Poulianos (1981) dated the skull to an estimated age of around 700,000 years.[11][12] Today, most academics who have analyzed the Petralona remains classify the hominid as Homo erectus.[13] However, the Archanthropus of Petralona has also been classified as a Homo heidelbergensis,[14] Neanderthal (Homo sapiens neanderthalensis) and as an early generic class of Homo sapiens. A. Poulianos, on the other hand, believes that the Petralona cranium is derived from an independent class of hominids unrelated to Homo erectus.

Fossil fauna[edit]

Animal fossils of numerous species were found in the cave:[15]


  • indeterminate species


Testudo graeca


Fulica atra
Strix aluco


Sorex minutus




  • Archanthropus europaeus petraloniensis or Homo Heidelbergensis Α. Poulianos
Rhinolophus mehelyi
Savi's pipistrelle

Chiroptera (bats)[edit]


Hystrix (porcupine)


  • Urocitellus primigenius daphnae Kretzoi (extinct species of Urocitellus or ground squirrel)
  • Hystrix sp. (a genus of porcupines)
  • Gliridae indet. (a genus of dormouse)
  • Dryomimus eliomyoides arisi Kretzoi
  • Parasminthus brevidens Kretzoi
  • Spalax chalkidikae Kretzoi
  • Apodemus mystacinus crescendus Kretzoi
  • Mus synanthropus (Mus (Budamys) synanthropus) Kretzoi (a subspecies of Mus)
  • Allocricetus bursae simplex Kretzoi (a subspecies of hamsters – see Allocricetulus)
  • Lagurus transiens Janossy (a species of Lagurus – voles, lemmings, and related species)
  • Eolagurus argyropuloi zazhighini Ν. Poulianos (a genus of rodents)
  • Arvicola cantiana Heinrich (a species of vole)
  • Microtus praeguentheri Kretzoi (a species of vole)
Skull of Ursus deningeri
Mounted skeleton of Homotherium




Bison schoetensacki



  1. ^ "Petralona Cave". πήλαιο Πετραλώνων. Retrieved December 14, 2015.
  2. ^ "Petralona Cave". Ministry of Culture and Sports. Retrieved May 23, 2023.
  3. ^ "New analysis of the Pleistocene carnivores from Petralona Cave (Macedonia, Greece) based on the Collection of the Thessaloniki Aristotle University". academia edu. Retrieved December 22, 2015.
  4. ^ "Petralona Cave". GNTO. Retrieved December 14, 2015.
  5. ^ "Spilaio Archantropon Petralona – Spilaio Petralona – Petralona Cave – Kókkines Pétres – Cave of the Red Stones". showcaves com. Retrieved December 14, 2015.
  6. ^ "THE 40th ANNIVERSARY SINCE THE DISCOVERY OF THE PETRALONA ARCHANTHROPUS' SKULL = By Dr. Nickos A. Poulianos, President of the Anthropological Association of Greece". ANTHROPOLOGICAL ASSOCIATION OF GREECE. Retrieved December 14, 2015.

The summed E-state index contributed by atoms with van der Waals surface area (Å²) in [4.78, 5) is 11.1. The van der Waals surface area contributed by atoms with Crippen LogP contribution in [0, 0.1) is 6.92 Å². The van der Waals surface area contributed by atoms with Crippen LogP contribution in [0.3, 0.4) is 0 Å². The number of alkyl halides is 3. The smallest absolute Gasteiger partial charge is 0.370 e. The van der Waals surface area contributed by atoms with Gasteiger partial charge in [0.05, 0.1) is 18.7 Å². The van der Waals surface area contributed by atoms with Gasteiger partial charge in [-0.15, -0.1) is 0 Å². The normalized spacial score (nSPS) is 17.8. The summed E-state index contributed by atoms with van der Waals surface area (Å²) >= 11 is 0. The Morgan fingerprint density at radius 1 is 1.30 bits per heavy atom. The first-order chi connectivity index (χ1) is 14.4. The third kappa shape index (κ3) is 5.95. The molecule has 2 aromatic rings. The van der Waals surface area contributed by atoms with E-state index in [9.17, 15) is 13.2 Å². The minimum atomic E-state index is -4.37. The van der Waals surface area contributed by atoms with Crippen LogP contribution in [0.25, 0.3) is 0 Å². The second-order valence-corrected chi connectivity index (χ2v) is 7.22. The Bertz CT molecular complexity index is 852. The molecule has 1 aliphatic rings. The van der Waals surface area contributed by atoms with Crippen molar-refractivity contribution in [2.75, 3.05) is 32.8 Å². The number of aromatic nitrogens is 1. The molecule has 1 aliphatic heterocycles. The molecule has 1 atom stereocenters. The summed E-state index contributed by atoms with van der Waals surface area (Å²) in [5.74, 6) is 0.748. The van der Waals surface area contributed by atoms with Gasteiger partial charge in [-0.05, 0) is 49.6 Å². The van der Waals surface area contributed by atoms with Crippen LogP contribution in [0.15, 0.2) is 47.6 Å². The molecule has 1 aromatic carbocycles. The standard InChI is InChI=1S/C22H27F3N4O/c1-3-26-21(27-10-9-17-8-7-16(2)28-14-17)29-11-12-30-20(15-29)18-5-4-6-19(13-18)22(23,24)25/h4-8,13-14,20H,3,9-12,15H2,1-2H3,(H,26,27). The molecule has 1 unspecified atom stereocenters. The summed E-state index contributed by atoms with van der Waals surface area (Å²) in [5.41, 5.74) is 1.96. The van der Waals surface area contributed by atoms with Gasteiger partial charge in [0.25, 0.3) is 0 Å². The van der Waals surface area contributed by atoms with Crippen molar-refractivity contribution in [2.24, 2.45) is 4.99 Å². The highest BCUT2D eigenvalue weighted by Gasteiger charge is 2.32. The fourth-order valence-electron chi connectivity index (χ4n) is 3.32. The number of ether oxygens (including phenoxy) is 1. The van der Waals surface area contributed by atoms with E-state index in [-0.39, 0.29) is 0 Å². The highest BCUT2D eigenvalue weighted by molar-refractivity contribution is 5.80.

7. ^ "Greek Archaeologist: Government Suppressing Truth, Destroying Evidence Europeans Evolved Separately". Jason Colavito. February 20, 2014. Retrieved December 14, 2015.
  8. ^ Signals of Evolution in the Territory of Greece. Paleoanthropological Findings. By Christos Valsamis. In Intensive course in biological anthropology of the European Anthropological Association, 16–30 June 2007.
  9. ^ Catling, H. W. (3 October 2012). "Archaeology in Greece, 1981–82". Archaeological Reports. 28: 3–62. doi:10.1017/S0570608400001769.
  10. ^ Poulianos, Aris N. (July 1984). "Once more on the age and stratigraphy of the petralonian man" (PDF). Journal of Human Evolution. 13 (5): 465–467. doi:10.1016/S0047-2484(84)80059-7.
  11. ^ Aris N. Poulianos. Pre-Sapiens Man in Greece. In Current Anthropology, Vol. 22, No. 3, pp. 287–288. June 1981.
  12. ^ Francis Spencer. History of Physical Anthropology: An Encyclopedia. Taylor & Francis, p. 454. 1997. ISBN 0-8153-0490-0.
  13. ^ Francis Spencer. History of Physical Anthropology: An Encyclopedia. Taylor & Francis, p. 454. 1997. ISBN 0-8153-0490-0.
  14. ^ "EARLY HOMINIDS IN THE BALKANS" (PDF). University Of Crete. Archived from the original (PDF) on March 4, 2016. Retrieved December 22, 2015.
  15. ^ The species of the fossilized fauna from Petralona Cave Archived 2013-01-15 at
  16. ^ Baryshnikov, Gennady F.; Tsoukala, Evangelia (July 2010). "New analysis of the Pleistocene carnivores from Petralona Cave (Macedonia, Greece) based on the Collection of the Thessaloniki Aristotle University" (PDF). Geobios. 43 (4): 389–402. doi:10.1016/j.geobios.2010.01.003.

External links[edit]